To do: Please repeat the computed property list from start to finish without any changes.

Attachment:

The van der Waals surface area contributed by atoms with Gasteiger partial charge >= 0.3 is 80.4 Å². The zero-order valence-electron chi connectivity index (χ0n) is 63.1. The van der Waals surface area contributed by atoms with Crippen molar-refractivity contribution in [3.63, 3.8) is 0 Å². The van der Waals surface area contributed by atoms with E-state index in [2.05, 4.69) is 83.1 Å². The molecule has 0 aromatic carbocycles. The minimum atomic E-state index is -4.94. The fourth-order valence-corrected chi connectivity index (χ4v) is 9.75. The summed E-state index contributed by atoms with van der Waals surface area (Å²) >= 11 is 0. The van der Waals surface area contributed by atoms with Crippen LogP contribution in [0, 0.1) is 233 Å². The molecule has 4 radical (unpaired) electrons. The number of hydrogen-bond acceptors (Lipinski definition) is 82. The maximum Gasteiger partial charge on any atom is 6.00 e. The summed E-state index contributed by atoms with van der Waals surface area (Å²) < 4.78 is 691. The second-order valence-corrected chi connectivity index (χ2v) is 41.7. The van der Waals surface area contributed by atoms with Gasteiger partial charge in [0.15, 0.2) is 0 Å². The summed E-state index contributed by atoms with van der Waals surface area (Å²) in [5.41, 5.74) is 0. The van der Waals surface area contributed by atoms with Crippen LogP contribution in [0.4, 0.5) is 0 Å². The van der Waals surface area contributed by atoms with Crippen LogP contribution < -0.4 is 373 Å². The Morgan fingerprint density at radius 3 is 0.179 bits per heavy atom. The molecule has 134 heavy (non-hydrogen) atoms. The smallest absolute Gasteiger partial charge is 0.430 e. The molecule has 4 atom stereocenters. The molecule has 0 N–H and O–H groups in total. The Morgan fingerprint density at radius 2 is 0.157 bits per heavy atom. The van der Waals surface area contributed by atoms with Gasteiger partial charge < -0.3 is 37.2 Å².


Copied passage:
The van der Waals surface area contributed by atoms with Gasteiger partial charge >= 0.3 is 80.4 Å². The zero-order valence-electron chi connectivity index (χ0n) is 63.1. The van der Waals surface area contributed by atoms with Crippen molar-refractivity contribution in [3.63, 3.8) is 0 Å². The van der Waals surface area contributed by atoms with E-state index in [2.05, 4.69) is 83.1 Å². The molecule has 0 aromatic carbocycles. The minimum atomic E-state index is -4.94. The fourth-order valence-corrected chi connectivity index (χ4v) is 9.75. The summed E-state index contributed by atoms with van der Waals surface area (Å²) >= 11 is 0. The van der Waals surface area contributed by atoms with Crippen LogP contribution in [0, 0.1) is 233 Å². The molecule has 4 radical (unpaired) electrons. The number of hydrogen-bond acceptors (Lipinski definition) is 82. The maximum Gasteiger partial charge on any atom is 6.00 e. The summed E-state index contributed by atoms with van der Waals surface area (Å²) < 4.78 is 691. The second-order valence-corrected chi connectivity index (χ2v) is 41.7. The van der Waals surface area contributed by atoms with Gasteiger partial charge in [0.15, 0.2) is 0 Å². The summed E-state index contributed by atoms with van der Waals surface area (Å²) in [5.41, 5.74) is 0. The van der Waals surface area contributed by atoms with Crippen LogP contribution in [0.4, 0.5) is 0 Å². The van der Waals surface area contributed by atoms with Crippen LogP contribution < -0.4 is 373 Å². The Morgan fingerprint density at radius 3 is 0.179 bits per heavy atom. The molecule has 134 heavy (non-hydrogen) atoms. The smallest absolute Gasteiger partial charge is 0.430 e. The molecule has 4 atom stereocenters. The molecule has 0 N–H and O–H groups in total. The Morgan fingerprint density at radius 2 is 0.157 bits per heavy atom. The van der Waals surface area contributed by atoms with Gasteiger partial charge < -0.3 is 37.2 Å².